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  • Smoothing Input Validation

    Edit:
    Wow, been a long while since I remembered this. I would like to clarify a couple of points. First of all this was an experimental idea and ultimately I found it impractical. The expectation was to create a fluid syntax for input validation which some of you may recognize as a tedious and grueling task. The result was something even less practical and its future would have resulted in PHP's syntax being reimplemented. In short: write it out. Not only is it easier to understand and maintain, its really not much extra work. I type 75WPM and I am told that I am only average, so what's the extra time to you?


    With that out of the way (^), please feel free to reason an opinion for yourself on the ideas presented here.

    Validating input is always a cumbersome task. However, it is a requirement in any online application that people can interact with. We are all human and often make mistakes. There are also the people who simply want to be malicious. In either case input validation saves both us and users with the proper intent.

    You probably do your input validation with a series of if-else blocks, or similar. The problem is that code bloats as the number of inputs increases. Soon you have unwieldy code to maintain filled with series of nested if-else blocks. So the question is, how can we validate input with the least amount of code?

    The answer is through chaining validation functions. Let's take a standard input validation:

    PHP Code:
    <?php

    $errors 
    = array();

    if (isset(
    $_POST['age'])) {
        
    $age $_POST['age'];
        if (
    ctype_digit($age)) {
            if (
    $age 10) {
                
    $errors['age'] = 'You are not old enough';
            }
            elseif (
    $age 120) {
                
    $errors['age'] = 'You cannot possibly be alive';
            }
        }
        else {
            
    $errors['age'] = 'That is not a valid age';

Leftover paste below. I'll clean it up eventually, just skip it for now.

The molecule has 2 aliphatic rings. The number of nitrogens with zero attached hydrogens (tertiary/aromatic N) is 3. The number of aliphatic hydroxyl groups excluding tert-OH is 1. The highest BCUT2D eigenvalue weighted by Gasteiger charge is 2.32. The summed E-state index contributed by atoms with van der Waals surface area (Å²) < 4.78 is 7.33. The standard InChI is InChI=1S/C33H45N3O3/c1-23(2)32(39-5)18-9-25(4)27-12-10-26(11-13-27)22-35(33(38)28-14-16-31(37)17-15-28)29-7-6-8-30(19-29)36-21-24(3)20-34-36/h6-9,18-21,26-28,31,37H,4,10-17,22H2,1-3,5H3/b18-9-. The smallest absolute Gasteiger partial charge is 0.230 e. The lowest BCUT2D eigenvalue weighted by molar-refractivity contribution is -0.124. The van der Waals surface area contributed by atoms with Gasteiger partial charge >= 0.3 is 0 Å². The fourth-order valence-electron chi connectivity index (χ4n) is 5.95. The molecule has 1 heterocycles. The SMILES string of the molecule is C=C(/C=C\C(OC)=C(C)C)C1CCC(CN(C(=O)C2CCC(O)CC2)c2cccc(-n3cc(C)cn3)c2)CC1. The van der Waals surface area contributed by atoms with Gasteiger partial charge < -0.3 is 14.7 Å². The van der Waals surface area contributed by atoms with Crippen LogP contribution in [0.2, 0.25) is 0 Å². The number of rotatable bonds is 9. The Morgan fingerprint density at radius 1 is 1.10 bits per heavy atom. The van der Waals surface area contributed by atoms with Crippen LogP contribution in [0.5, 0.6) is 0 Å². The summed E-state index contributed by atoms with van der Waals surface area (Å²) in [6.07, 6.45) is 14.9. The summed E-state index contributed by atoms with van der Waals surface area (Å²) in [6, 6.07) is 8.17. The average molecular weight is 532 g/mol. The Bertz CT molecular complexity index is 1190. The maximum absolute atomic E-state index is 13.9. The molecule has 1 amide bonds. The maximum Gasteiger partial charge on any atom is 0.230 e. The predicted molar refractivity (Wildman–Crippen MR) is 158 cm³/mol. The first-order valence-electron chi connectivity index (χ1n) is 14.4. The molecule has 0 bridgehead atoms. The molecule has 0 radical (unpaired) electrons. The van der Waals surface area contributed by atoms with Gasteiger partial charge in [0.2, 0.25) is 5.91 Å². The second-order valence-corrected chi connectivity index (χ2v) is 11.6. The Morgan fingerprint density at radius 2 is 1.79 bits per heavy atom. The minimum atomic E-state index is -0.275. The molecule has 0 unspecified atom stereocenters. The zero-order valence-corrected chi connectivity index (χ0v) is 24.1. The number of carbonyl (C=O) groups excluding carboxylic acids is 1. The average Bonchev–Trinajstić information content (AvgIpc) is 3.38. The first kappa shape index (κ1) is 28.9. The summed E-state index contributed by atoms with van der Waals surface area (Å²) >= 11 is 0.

}
    }
    else {
        
    $errors['age'] = 'Please fill out your age';
    }

    ?>
    That's a lot for a single input, isn't it? What if you were asking for their age, gender, and location? Your code length would triple! Using the OOP powers invested in PHP 5 we can certainly do better.

    PHP Code:
    <?php
    class ValSubm {

        protected
        
    $isset,
        
    $stop,
        
    $val,
        
    $valid;

        public function 
    __construct($post_key false) {

            
    $this->valid true;
            
    $this->stop false;

            if (
    $post_key !== false) {
                if (isset(
    $_POST[$post_key])) {
                    
    $this->isset true;
                    
    $this->val $_POST[$post_key];
                }
                else {
                    
    $this->isset false;
                    
    $this->valid false;
                }
            }

        }

        public function 
    val($new_post_key) {

            
    $this->__construct($new_post_key);
            return 
    $this;

        }

        public function 
    notSet($def_value$stop true) {

            if (!
    $this->isset) {
                
    $this->val $def_value;
                
    $this->valid true;
                
    $this->stop $stop;
            }

            return 
    $this;

        }

        public function 
    notValid($def_value$stop true) {

            if (!
    $this->valid) {
                
    $this->val $def_value;
                
    $this->valid true;
                
    $this->stop $stop;
            }

            return 
    $this;

        }

            public function 
    getString() {
            if (
    $this->stop) {
                return 
    $this->val;
            }
            return 
    $this->valid !== false ? (string) $this->val false;
        }

        public function 
    getInt() {
            if (
    $this->stop) {
                return 
    $this->val;
            }
            return 
    $this->valid !== false ? (int) $this->val false;
        }

        public function 
    getFloat() {
            if (
    $this->stop) {
                return 
    $this->val;
            }
            return 
    $this->valid !== false ? (float) $this->val false;
        }

        public function 
    getBool() {
            if (
    $this->stop) {
                return 
    $this->val;
            }
            return 
    $this->valid !== false ? (bool) $this->val false;
        }

        public function 
    getRaw() {
            if (
    $this->stop) {
                return 
    $this->val;
            }
            return 
    $this->valid !== false $this->val false;
        }

        public function 
    __call($func$args) {

            if (!
    $this->valid || $this->stop) {
                return 
    $this;
            }

            
    $cb_return call_user_func_array($funcarray_merge(array($this->val), $args));

            if (!
    is_bool($cb_return)) {
                
    $this->val $cb_return;
            }
            elseif (
    $cb_return === false) {
                
    $this->valid false;
            }

            return